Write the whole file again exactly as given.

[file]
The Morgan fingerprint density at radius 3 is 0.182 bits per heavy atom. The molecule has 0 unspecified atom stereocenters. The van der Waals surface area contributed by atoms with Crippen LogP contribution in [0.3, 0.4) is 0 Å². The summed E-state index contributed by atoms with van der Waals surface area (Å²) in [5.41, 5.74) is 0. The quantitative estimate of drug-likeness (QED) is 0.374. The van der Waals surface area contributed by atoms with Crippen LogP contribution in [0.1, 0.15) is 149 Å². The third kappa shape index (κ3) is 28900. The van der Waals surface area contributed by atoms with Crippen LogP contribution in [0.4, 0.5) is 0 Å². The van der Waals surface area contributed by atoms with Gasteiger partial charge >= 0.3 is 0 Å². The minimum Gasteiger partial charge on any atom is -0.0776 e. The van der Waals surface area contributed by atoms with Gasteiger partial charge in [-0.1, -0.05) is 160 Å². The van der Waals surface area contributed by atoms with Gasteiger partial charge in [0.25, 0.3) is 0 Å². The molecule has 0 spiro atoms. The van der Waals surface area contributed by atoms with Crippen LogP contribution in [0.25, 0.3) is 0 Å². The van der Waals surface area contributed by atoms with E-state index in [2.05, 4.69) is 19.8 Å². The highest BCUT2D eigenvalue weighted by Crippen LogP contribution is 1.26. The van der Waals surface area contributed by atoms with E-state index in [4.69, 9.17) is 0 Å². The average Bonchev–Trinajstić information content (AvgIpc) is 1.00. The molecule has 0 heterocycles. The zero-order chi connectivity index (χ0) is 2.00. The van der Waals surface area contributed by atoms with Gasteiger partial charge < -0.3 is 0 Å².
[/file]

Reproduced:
The Morgan fingerprint density at radius 3 is 0.182 bits per heavy atom. The molecule has 0 unspecified atom stereocenters. The van der Waals surface area contributed by atoms with Crippen LogP contribution in [0.3, 0.4) is 0 Å². The summed E-state index contributed by atoms with van der Waals surface area (Å²) in [5.41, 5.74) is 0. The quantitative estimate of drug-likeness (QED) is 0.374. The van der Waals surface area contributed by atoms with Crippen LogP contribution in [0.1, 0.15) is 149 Å². The third kappa shape index (κ3) is 28900. The van der Waals surface area contributed by atoms with Crippen LogP contribution in [0.4, 0.5) is 0 Å². The van der Waals surface area contributed by atoms with Gasteiger partial charge >= 0.3 is 0 Å². The minimum Gasteiger partial charge on any atom is -0.0776 e. The van der Waals surface area contributed by atoms with Gasteiger partial charge in [-0.1, -0.05) is 160 Å². The van der Waals surface area contributed by atoms with Gasteiger partial charge in [0.25, 0.3) is 0 Å². The molecule has 0 spiro atoms. The van der Waals surface area contributed by atoms with Crippen LogP contribution in [0.25, 0.3) is 0 Å². The van der Waals surface area contributed by atoms with E-state index in [2.05, 4.69) is 19.8 Å². The highest BCUT2D eigenvalue weighted by Crippen LogP contribution is 1.26. The van der Waals surface area contributed by atoms with E-state index in [4.69, 9.17) is 0 Å². The average Bonchev–Trinajstić information content (AvgIpc) is 1.00. The molecule has 0 heterocycles. The zero-order chi connectivity index (χ0) is 2.00. The van der Waals surface area contributed by atoms with Gasteiger partial charge < -0.3 is 0 Å².